S.O.S by Millencolin: An Album Review

Millencolin is a four piece skate rock band out of Örebro, Sweden. These guys have been consistently churning our punk rock bangers since the early 90s and have proven themselves as one of the defining acts to the skate rock genre. The name “Millencolin” is two-fold in its symbolism, relating to the word “Melancholy” as the skateboard trick to the actual definition of the word, a feeling of pensive sadness.

I honestly couldn’t describe the sound better than the band’s name itself. Internal concepts such as depression, inadequacy, drug-abuse and helplessness are prevalent within their lyrics. But with that also comes a biting critique of society’s failures and the frustration felt when observing such inequality. This is all wrapped up in a tight, energetic and cathartic release of pure punk bliss. So, what does Millencolin bring to the table with their 11th studio album S.O.S?


The album begins with its titular track SOS. Fast, punchy guitar riffs provide an excellent texture that gives the track a sense of incredible speed and movement. Accompanying the composition are these soaring swells of melancholic oohs and aahs. The vocal performance from lead singer and bassist, Nikola Saracevic, sits comfortably atop the mix providing a rebellious, angsty and energetic performance.


The technical skill and synchronicity of the band’s four performers continues on with another highlight off the album, the third track “Nothing.” The song explores ideas of loneliness and drug-abuse through the character study of a young man in a tumultuous time. By relying on drugs to feel emotion, the man eventually succumbs to a numbness towards himself and the world. Sarcevic’s vocals give the impression of a frustrated friend or family member who is unable to reach out to this young man and must painfully watch their slow decline into addiction.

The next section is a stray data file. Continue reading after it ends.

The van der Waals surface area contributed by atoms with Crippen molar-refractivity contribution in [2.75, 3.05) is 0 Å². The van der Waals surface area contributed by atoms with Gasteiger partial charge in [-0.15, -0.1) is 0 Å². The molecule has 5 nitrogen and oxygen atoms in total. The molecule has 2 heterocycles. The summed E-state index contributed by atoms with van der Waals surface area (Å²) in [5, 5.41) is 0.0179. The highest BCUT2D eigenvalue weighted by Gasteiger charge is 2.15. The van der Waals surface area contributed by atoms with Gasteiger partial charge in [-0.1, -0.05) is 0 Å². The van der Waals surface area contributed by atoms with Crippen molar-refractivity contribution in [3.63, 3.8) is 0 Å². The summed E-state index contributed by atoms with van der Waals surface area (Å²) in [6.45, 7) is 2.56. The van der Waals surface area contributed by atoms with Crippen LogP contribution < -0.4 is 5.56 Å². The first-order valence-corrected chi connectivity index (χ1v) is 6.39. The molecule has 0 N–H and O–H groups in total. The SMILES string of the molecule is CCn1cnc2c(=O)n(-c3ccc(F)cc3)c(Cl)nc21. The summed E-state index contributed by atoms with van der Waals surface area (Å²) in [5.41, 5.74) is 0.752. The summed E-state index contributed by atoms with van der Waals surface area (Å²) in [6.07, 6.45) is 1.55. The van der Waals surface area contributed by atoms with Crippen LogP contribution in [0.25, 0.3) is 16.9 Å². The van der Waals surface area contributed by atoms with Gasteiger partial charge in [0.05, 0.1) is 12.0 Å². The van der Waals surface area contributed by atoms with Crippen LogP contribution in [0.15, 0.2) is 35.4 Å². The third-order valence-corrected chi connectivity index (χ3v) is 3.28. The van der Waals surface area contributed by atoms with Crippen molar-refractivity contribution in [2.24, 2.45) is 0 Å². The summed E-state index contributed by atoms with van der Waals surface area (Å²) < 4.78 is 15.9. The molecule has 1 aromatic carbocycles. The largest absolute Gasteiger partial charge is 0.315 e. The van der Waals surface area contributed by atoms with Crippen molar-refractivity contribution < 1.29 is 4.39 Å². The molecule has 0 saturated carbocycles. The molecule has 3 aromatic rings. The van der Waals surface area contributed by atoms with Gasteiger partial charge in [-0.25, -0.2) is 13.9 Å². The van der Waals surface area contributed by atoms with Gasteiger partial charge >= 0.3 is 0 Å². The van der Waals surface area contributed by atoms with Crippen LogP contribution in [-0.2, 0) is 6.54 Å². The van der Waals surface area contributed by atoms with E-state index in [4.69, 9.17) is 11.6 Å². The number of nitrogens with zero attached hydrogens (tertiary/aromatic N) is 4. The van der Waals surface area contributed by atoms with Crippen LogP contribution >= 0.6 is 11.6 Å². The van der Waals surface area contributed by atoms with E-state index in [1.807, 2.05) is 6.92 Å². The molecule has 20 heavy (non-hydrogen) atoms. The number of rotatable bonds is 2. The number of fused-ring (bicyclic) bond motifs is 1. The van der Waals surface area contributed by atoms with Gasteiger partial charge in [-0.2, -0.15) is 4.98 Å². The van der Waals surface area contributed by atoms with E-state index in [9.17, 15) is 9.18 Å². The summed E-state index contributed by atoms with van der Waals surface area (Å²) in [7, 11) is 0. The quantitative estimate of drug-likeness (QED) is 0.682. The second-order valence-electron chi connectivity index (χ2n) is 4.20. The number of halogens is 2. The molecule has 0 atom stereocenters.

As a counterpoint to the ceaseless wave of anxiety, confusion and decline, Millencolin provides a tenacious spirit and attitude that forces us to continue on and push through the noise. This can be heard in tracks like “Sour Days” and “Reach You,” where the main character has to grind the day-by-day and anxiously try to make a connection to the girl he has feelings for.


Tracks like “Dramatic Planet” and “Caveman’s Land” give a lesson to the ridiculous history of so-called “civilized” society. The band delves into the longstanding attitudes of ignorance and xenophobia that have become deep-seated within culture over time. Likewise, they reveal the difficulties faced when one challenges these preconceived notions.


The closing track, “Carry On,” serves as a bittersweet call to arms, revealing the necessity for one to push forward despite shortcomings seen in society and themselves.


Millencolin’s cohesive sound is detailed with incredible nuance. Mathias Farm and Erik Ohlsson’s guitar performances are able to punctuate drummer Fredrik Larzon’s dizzyingly fast beats effortlessly. The band never sounds sloppy, like a well-oiled locomotive they ceaselessly charge forward with no surrender in sight.


Sitting at only 35 minutes, SOS is a tight, cohesive punk rock romp with all the fat trimmed. This one definitely has my recommendation, see you in the pit.